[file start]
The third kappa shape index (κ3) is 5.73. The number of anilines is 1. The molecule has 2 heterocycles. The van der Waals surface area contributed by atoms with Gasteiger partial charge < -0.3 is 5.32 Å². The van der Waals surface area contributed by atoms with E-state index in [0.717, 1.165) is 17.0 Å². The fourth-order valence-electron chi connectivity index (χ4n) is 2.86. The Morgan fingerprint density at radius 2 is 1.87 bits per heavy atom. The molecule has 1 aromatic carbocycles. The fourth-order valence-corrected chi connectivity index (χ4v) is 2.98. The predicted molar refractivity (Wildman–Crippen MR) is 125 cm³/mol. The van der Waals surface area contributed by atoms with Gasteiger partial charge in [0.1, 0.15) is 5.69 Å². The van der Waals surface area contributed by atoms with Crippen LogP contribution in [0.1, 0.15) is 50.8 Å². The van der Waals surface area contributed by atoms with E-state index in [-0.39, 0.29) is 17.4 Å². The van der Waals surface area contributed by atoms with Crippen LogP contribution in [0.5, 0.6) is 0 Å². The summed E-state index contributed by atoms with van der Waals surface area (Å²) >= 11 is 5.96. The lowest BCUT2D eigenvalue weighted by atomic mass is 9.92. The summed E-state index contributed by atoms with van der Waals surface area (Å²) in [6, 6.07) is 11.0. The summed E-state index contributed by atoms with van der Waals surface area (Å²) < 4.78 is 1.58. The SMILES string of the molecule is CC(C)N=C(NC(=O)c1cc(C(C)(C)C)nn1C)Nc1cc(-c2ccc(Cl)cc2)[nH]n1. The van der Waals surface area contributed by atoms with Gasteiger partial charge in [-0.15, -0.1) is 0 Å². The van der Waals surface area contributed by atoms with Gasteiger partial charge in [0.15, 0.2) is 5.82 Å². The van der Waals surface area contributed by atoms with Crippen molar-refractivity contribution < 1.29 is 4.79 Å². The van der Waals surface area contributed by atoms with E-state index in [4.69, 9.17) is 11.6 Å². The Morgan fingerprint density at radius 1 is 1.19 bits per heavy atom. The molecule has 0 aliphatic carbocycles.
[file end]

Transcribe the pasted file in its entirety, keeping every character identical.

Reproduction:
The third kappa shape index (κ3) is 5.73. The number of anilines is 1. The molecule has 2 heterocycles. The van der Waals surface area contributed by atoms with Gasteiger partial charge < -0.3 is 5.32 Å². The van der Waals surface area contributed by atoms with E-state index in [0.717, 1.165) is 17.0 Å². The fourth-order valence-electron chi connectivity index (χ4n) is 2.86. The Morgan fingerprint density at radius 2 is 1.87 bits per heavy atom. The molecule has 1 aromatic carbocycles. The fourth-order valence-corrected chi connectivity index (χ4v) is 2.98. The predicted molar refractivity (Wildman–Crippen MR) is 125 cm³/mol. The van der Waals surface area contributed by atoms with Gasteiger partial charge in [0.1, 0.15) is 5.69 Å². The van der Waals surface area contributed by atoms with Crippen LogP contribution in [0.1, 0.15) is 50.8 Å². The van der Waals surface area contributed by atoms with E-state index in [-0.39, 0.29) is 17.4 Å². The van der Waals surface area contributed by atoms with Crippen LogP contribution in [0.5, 0.6) is 0 Å². The summed E-state index contributed by atoms with van der Waals surface area (Å²) >= 11 is 5.96. The lowest BCUT2D eigenvalue weighted by atomic mass is 9.92. The summed E-state index contributed by atoms with van der Waals surface area (Å²) in [6, 6.07) is 11.0. The summed E-state index contributed by atoms with van der Waals surface area (Å²) < 4.78 is 1.58. The SMILES string of the molecule is CC(C)N=C(NC(=O)c1cc(C(C)(C)C)nn1C)Nc1cc(-c2ccc(Cl)cc2)[nH]n1. The van der Waals surface area contributed by atoms with Gasteiger partial charge in [-0.15, -0.1) is 0 Å². The van der Waals surface area contributed by atoms with Gasteiger partial charge in [0.15, 0.2) is 5.82 Å². The van der Waals surface area contributed by atoms with Crippen molar-refractivity contribution < 1.29 is 4.79 Å². The van der Waals surface area contributed by atoms with E-state index in [4.69, 9.17) is 11.6 Å². The Morgan fingerprint density at radius 1 is 1.19 bits per heavy atom. The molecule has 0 aliphatic carbocycles.